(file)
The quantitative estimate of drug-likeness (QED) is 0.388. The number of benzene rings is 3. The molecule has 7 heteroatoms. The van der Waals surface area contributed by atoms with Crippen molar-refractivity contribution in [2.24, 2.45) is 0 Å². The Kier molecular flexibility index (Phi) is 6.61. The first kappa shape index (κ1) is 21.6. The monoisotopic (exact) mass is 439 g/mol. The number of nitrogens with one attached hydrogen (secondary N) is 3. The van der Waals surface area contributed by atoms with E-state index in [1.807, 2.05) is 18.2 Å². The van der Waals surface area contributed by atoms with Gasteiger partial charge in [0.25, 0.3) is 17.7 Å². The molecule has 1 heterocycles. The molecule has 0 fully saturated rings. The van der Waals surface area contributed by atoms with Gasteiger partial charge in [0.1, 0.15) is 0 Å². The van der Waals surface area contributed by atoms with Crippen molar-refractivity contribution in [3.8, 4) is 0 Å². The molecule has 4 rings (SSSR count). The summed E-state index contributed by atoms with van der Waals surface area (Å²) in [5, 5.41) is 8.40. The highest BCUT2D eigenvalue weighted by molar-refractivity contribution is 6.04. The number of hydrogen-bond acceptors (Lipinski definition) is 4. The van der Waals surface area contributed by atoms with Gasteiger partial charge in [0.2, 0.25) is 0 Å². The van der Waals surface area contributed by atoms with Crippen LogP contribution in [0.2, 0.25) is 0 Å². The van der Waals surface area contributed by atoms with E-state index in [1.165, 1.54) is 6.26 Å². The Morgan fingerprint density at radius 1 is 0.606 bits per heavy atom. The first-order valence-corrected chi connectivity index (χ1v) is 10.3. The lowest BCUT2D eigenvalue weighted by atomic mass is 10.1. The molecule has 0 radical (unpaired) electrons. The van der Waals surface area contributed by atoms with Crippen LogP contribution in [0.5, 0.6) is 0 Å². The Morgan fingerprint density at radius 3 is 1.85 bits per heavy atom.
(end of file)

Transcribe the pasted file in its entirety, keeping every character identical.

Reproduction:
The quantitative estimate of drug-likeness (QED) is 0.388. The number of benzene rings is 3. The molecule has 7 heteroatoms. The van der Waals surface area contributed by atoms with Crippen molar-refractivity contribution in [2.24, 2.45) is 0 Å². The Kier molecular flexibility index (Phi) is 6.61. The first kappa shape index (κ1) is 21.6. The monoisotopic (exact) mass is 439 g/mol. The number of nitrogens with one attached hydrogen (secondary N) is 3. The van der Waals surface area contributed by atoms with E-state index in [1.807, 2.05) is 18.2 Å². The van der Waals surface area contributed by atoms with Gasteiger partial charge in [0.25, 0.3) is 17.7 Å². The molecule has 1 heterocycles. The molecule has 0 fully saturated rings. The van der Waals surface area contributed by atoms with Gasteiger partial charge in [0.1, 0.15) is 0 Å². The van der Waals surface area contributed by atoms with Crippen molar-refractivity contribution in [3.8, 4) is 0 Å². The molecule has 4 rings (SSSR count). The summed E-state index contributed by atoms with van der Waals surface area (Å²) in [5, 5.41) is 8.40. The highest BCUT2D eigenvalue weighted by molar-refractivity contribution is 6.04. The number of hydrogen-bond acceptors (Lipinski definition) is 4. The van der Waals surface area contributed by atoms with Gasteiger partial charge in [0.2, 0.25) is 0 Å². The van der Waals surface area contributed by atoms with Crippen LogP contribution in [0.2, 0.25) is 0 Å². The van der Waals surface area contributed by atoms with E-state index in [1.165, 1.54) is 6.26 Å². The Morgan fingerprint density at radius 1 is 0.606 bits per heavy atom. The first-order valence-corrected chi connectivity index (χ1v) is 10.3. The lowest BCUT2D eigenvalue weighted by atomic mass is 10.1. The molecule has 0 radical (unpaired) electrons. The van der Waals surface area contributed by atoms with Crippen LogP contribution in [0.5, 0.6) is 0 Å². The Morgan fingerprint density at radius 3 is 1.85 bits per heavy atom.